It’s never been a smooth green revolution on Bermuda’s roads, but the raw evidence shows clear progress is being made.
The total number of licensed electric vehicles on the island climbed by more than 50 per cent in the past 12 months – from 607 to 951 – despite continued frustration over size restrictions that have hampered dealers’ efforts to meet demand.
Private electric cars and motorcycles saw the biggest increase from 2022, according to figures from the Ministry of Transport.
Electric cars jumped from 298 to 438; electric motorcycles went from 17 to 73; and auxiliary bikes from 35 to 109. Rental mini-cars climbed from 186 to 207; trucks from 58 to 79; and the Bermuda Government enlarged its electric fleet from 10 to 29.
Car dealers, however, have argued those statistics could be much more impressive.
In recent years, the Bermuda Automobile Dealers Association has lobbied the Government to increase the minimum size for electric vehicles by a few inches, which it says would allow many more suitable electric vehicles into the island.
The Ministry of Transport has said it is considering the move as part of its Zero Emission Policy.
Glen Smith, managing director at Auto Solutions, said amending the regulations would allow his firm to bring in an at least three extra models.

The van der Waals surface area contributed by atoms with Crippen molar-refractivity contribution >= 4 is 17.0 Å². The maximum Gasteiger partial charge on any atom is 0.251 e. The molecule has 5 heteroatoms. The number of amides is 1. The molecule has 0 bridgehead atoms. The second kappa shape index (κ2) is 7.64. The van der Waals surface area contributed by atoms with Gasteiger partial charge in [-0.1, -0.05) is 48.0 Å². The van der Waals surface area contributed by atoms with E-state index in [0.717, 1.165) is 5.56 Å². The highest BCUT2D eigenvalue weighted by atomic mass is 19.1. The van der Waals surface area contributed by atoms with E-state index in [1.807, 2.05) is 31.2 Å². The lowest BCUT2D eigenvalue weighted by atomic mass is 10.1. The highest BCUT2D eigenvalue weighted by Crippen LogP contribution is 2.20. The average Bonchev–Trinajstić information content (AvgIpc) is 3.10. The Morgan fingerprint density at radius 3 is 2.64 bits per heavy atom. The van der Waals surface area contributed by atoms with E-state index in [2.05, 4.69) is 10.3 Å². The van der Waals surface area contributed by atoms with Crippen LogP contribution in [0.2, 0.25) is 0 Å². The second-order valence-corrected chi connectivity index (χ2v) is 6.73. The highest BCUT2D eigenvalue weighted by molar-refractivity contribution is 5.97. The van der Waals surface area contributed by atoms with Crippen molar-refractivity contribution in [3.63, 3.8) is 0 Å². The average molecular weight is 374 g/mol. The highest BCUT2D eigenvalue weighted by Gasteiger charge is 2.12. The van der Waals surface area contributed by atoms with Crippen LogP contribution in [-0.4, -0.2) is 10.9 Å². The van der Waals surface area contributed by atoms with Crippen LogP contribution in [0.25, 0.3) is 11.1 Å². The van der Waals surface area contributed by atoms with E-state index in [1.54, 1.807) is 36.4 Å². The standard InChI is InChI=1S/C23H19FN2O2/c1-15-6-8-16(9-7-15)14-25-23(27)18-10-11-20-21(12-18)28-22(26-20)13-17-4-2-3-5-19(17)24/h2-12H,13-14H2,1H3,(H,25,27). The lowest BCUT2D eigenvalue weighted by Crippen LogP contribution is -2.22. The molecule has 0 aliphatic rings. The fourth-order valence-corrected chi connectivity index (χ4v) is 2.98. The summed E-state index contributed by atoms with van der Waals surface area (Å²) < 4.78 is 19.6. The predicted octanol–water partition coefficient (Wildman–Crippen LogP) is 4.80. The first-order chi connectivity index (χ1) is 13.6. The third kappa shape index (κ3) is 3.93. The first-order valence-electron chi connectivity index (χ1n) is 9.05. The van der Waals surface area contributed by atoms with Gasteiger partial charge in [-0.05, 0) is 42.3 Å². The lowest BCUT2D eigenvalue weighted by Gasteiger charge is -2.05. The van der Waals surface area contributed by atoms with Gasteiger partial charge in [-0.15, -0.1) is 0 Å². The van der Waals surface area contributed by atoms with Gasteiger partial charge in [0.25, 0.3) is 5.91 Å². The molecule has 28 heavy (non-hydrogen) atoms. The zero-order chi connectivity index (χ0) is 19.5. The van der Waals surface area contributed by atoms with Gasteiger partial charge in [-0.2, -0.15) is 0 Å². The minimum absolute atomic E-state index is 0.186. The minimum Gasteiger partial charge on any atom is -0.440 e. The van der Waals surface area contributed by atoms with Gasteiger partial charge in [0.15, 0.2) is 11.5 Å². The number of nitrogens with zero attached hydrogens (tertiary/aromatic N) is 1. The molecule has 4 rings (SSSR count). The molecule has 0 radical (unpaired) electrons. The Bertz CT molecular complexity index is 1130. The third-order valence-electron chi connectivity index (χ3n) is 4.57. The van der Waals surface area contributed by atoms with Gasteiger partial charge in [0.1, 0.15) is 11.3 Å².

“Bermuda is the only country in the world that has size restrictions. We totally, totally get that. However, these companies are not building cars for small areas,” Mr Smith said.
Operations manager Harry Andrews added: “This process is very layered. We are cautiously optimistic that the legislation will change. We also have to build a case to the manufacturer as to why we want that car.
“Once we get that green light, we can start dealing with the manufacturers with regards to importing.”
Mr Andrews said demand remains high.
“We get it daily, people inquiring about what we have coming and what’s available now,” he said.
“Interest is increasing as people educate themselves and as we try to educate the public. Some people are willing to wait. Some have been waiting a good ten months for the Kona.”
Mr Smith said the environment is only one factor behind demand.
“The other part of it is the cost,” he said. “If you’ve got an electric car, you don’t need to come see us every six months to get the oil changed. It’s less expensive to fill up your car at your home than it is at the gas pump.”
A Ministry of Transport spokeswoman said: “At present, the electric vehicle battery size determines the vehicle size which has caused electric vehicles to generally be larger than internal combustion engine vehicles.
“Therefore, consideration is being given to the increase in vehicle size to ensure there are sufficient options on island for purchase.
“The Ministry will continue to meet with local dealers for their input in the development of Bermuda’s Zero Emission Policy.”
Electric car and bike options are available at dealerships across the island.
The industry has also proved a good source of business for entrepreneurs such as Alex Marshall, whose Whip Ride Share firm allows people to pick and drop off small-wheeled, electrically assisted scooters from designated locations.
Mr Marshall said the scooters are popular with locals and tourists.
“Everybody loves that it’s environmentally friendly but it also helps people avoid traffic, and there is a fun factor,” he said.
“People find they’re a great way to see the island without needing the bus or ferry.”